September 18, 2009

The Magna Carta, signed in 1215 by King John of England, was the foundation of Constitutional law and — in a stunning reversal of milennia of feudal ownership by the king of all your virgin daughters — declared that the king’s powers were under, rather than above, the law.

The Magna Carta led to the development of the writ of habeas corpus. It animated the English Civil War (which led to an unfortunate Puritan interregnum in which theater and eyeshadow were punishable by death, Taliban-style, but which ultimately led to further constraints on power of the monarchy) and the Glorious Revolution. It is written on fancy paper in a time before indenting your paragraphs was common.

The Magna Carta is coming on tour to a restaurant on Wall St (warning: this link has sound).

This is no ordinary restaurant; a small plaque on its side explains that Washington and his men plotted the Revolution within its walls. But still. The Magna Carta’s arrival is being heralded with this rather sad sign, purchased from the sort of sign store where one buys a sign that says “Kentucky’s Best Prom Dresses Inside!” or “Girl Scout Cookies: Troop 1517″ or “USED CARS 4 LESS.”


Fraunces Tavern’s website contains this photo from the Lincoln Cathedral, the Magna Carta’s usual home, showing King John being reprimanded, which “captures the spirit of Magna Carta.”


Of course, he’s being reprimanded by the Church, which is hardly an improvement. In the 1200s, it was probably preferable to risk occasionally being conscripted into a war of personal vanity or beheaded so your wife could be had as a mistress than to end up tied to a stake every time Olde Brittania changed its mind about the Sacraments or what translation of the Bible to use.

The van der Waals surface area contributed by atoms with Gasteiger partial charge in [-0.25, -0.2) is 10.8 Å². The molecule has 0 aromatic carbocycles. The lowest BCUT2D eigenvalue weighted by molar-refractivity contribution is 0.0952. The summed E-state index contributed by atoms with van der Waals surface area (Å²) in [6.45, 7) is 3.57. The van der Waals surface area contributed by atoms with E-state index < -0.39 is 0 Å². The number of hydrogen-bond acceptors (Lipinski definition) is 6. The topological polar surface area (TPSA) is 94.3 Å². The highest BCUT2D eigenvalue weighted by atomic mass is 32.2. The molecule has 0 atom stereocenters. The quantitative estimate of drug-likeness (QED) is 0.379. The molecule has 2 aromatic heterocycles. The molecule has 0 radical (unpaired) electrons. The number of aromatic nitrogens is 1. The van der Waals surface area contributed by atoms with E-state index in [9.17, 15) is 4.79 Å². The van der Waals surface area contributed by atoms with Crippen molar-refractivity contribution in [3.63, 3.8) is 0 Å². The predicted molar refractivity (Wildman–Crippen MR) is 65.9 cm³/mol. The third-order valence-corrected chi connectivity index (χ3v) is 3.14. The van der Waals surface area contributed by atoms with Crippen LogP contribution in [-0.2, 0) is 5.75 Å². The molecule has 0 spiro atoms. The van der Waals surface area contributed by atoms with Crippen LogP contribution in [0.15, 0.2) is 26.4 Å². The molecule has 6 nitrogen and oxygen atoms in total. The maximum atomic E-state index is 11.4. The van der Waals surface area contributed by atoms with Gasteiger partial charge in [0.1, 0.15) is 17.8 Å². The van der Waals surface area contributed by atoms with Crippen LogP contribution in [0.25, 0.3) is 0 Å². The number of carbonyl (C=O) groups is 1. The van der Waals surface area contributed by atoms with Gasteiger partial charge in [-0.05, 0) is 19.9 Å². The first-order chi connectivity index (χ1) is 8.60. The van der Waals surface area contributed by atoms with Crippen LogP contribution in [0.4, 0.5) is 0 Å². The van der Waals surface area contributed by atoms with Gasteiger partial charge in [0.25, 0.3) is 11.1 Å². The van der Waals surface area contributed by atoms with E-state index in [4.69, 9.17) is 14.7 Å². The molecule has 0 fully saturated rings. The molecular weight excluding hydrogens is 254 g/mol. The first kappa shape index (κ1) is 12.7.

Wall St. Week: We’ve Got Pandas

September 17, 2009

As has been previously established on this blog, my mom loves pandas.

In June, I moved to Wall St. and took a walk to check out the neighborhood. I ended up at Battery Park. And then I saw this:


I took this surreptitious cell phone photo, but then I realized I didn’t have to be surreptitious — this wasn’t someone with horrible fashion sense or a parasitic twin. This was a person wearing a panda suit for the express purpose of attracting attention and cash donations. I crossed the street and approached the panda.

“Hi,” I said. “I’d like to take a picture with you for my mom’s birthday, but I have to go home and get a sign first, one that says Happy Birthday Mom. Of course I’ll pay you. Can we do that?” The panda nodded. I wondered if the panda suit contained a man or a woman.

“Are you on your way to the park?” The panda nodded. “So I can find you there? Near the Statues of Liberty, maybe?” The panda nodded.

In Battery Park, these people pose at Statues of Liberty, and tourists wave flags and take photos with them. That’s fine, but they’re not pandas.


I went home, made the sign, brushed my hair, and headed back out to find the panda. I wandered around Battery Park for an HOUR, asking people “Have you seen a person in a panda suit? Have you seen a giant panda?” Occasionally someone would tell me they’d seen a Wile E. Coyote, or someone selling stuffed dragons or whatever. But no pandas.